Omar Velazquezhuar, a 48-year-old south Orange County man, was found guilty on Monday of killing his ex-girlfriend, Dora Maria Rosas Moreno, a 48-year-old resident of Santa Ana with a tire iron, in Irvine.
Moreno was attacked last February and was then taken by paramedics to a hospital in critical condition. She died from her injuries on March 17 of last year.
Velazquezhuar is facing 26 years to life in prison. He might have been sentenced to life in prison intead however the jury rejected a special circumstance allegation of murder by lying in wait.
Moreno broke up with Velazquezhuar seven months prior to her murder, according to Senior Deputy District Attorney Janine Madera’s closing argument.
Moreno worked as a nanny for an Irvine family and lived with them for several months during the pandemic. She had returned to the Santa Ana apartment where she had previously lived in with Velazquezhuar, when she was killed.
Madera told the jury that five days before Moreno was beaten to death, Velazquezhuar had dinner with his children at the apartment they all had lived in together. During their dinner, he noticed some home improvements and when he suspected his estranged partner’s new boyfriend was behind the changes, he destroyed the changes with a hammer then left.
Madera also noted that later that night after their son drove his mother’s car to work at a local Walmart, he came back to the car to find the windows had been smashed in.
Velazquezhuar testified he had been drinking and doing cocaine while taking his medication the night of the killing and he then found a tire iron in a bar parking lot, which he took with him to confront Moreno.
Madera wasn’t buying Velazquezhuar’s testimony. She told the jury that Velazquezhuar had four days to calm down, after he found out about Moreno’s new boyfriend, but instead he chose to confront Moreno and he ended up fracturing her skull with the tire iron.
Velazquezhuar knew where Moreno worked and he parked his car out of sight so she wouldn’t get a heads up he was there, according to Madera.
Madera also said that Velazquezhuar wanted the attack to happen quickly before she could respond. She added that he had to plan what he did – which was an argument for first-degree murder, a charge that requires showing the suspect engaged in premeditation and deliberation.
When Velazquezhuar attacked all of the fatal blows were to the back of Moreno’s head, according to Madera.
While Velazquezhuar claimed to be inebriated he had the presence of mind to call his clients and cancel appointments so he could carry out the attack that day, according to Madera.
Velazquezhuar claimed that Moreno saw him and told him `get out of here I don’t want to talk to you,’ but Madera said there was “absolutely no provocation at the scene of the murder.”
Moreno had made it clear to Velazquezhuar many times before she was not interested in hashing things out with him, according to Madera.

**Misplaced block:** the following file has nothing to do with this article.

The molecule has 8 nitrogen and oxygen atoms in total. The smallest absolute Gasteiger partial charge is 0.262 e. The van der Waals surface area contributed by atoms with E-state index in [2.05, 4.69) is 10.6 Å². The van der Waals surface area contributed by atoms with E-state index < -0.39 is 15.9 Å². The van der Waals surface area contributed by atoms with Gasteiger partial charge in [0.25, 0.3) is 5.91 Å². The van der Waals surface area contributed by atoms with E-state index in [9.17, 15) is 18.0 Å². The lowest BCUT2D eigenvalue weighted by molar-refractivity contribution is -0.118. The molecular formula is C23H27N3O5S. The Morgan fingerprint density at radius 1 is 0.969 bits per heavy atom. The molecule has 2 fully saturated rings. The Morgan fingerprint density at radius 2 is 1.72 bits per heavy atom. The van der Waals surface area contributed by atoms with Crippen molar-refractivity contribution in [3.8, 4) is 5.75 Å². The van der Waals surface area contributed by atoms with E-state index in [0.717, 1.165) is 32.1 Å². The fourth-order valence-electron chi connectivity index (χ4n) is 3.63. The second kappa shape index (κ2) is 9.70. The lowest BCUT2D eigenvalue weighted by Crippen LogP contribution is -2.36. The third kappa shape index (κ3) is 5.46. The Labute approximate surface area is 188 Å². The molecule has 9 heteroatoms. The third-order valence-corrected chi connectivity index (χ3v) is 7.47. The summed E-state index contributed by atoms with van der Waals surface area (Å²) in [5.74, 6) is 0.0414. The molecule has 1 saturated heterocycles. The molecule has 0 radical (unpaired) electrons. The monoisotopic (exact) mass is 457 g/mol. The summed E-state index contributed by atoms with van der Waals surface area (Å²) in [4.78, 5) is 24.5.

When the attack happened, Moreno tried to get out of her car, by crawling out through the passenger’s side, but Velazquezhuar pulled her back in and then beat her over the head with the tire iron, according to Madera.
Velazquezhuar’s lawyer, O.C. Public Defender defense attorney Paul Rogers told the jurors that it was unlikely any planning went into the killing because it was done about 7 a.m. in a heavily congested, quiet neighborhood. He also said it would have made more sense to confront the victim after she got out of the car instead of trying to chase her through the vehicle.
Rogers admitted that what his client did was not OK and was in fact inexcusable. But he reminded the jurors that their job was to assign the right crime to the conduct. He then argued for lesser charges of second-degree murder or manslaughter because he said the killing was done in the heat of the moment.
Rogers said that the tire iron was “the dumbest weapon in the world.” And he noted that if Velazquezhuar had intended to kill Moreno and he wanted to get away with it, he shouldn’t have brought his phone with him because investigators can use records to trace your steps with the devices. Rogers said it was dumb for his client to bring his phone to the murder.
Rogers also blamed the Irvine police for not following up multiple leads to back up or refute evidence of planning the attack.
Rogers also claimed the cell phone was not investigated and that the prosecutor failed to show that Moreno was afraid of Velazquezhuar. Apparently the son of the couple saved his dad’s text messages. Rogers claimed to have read them and he did not see any threats against Moreno.
The police officers also did not do a blood draw on Velazquezhuar to test his claim that he was intoxicated, according to Rogers.
Rogers also said that the police officers did not attempt to get surveillance video from the bar the defendant was at that night or interview anyone who was there.
In the end Rogers’ arguments didn’t matter. Velazquezhuar was convicted. At best Rogers saved Velazquezhuar from a lifelong prison sentence.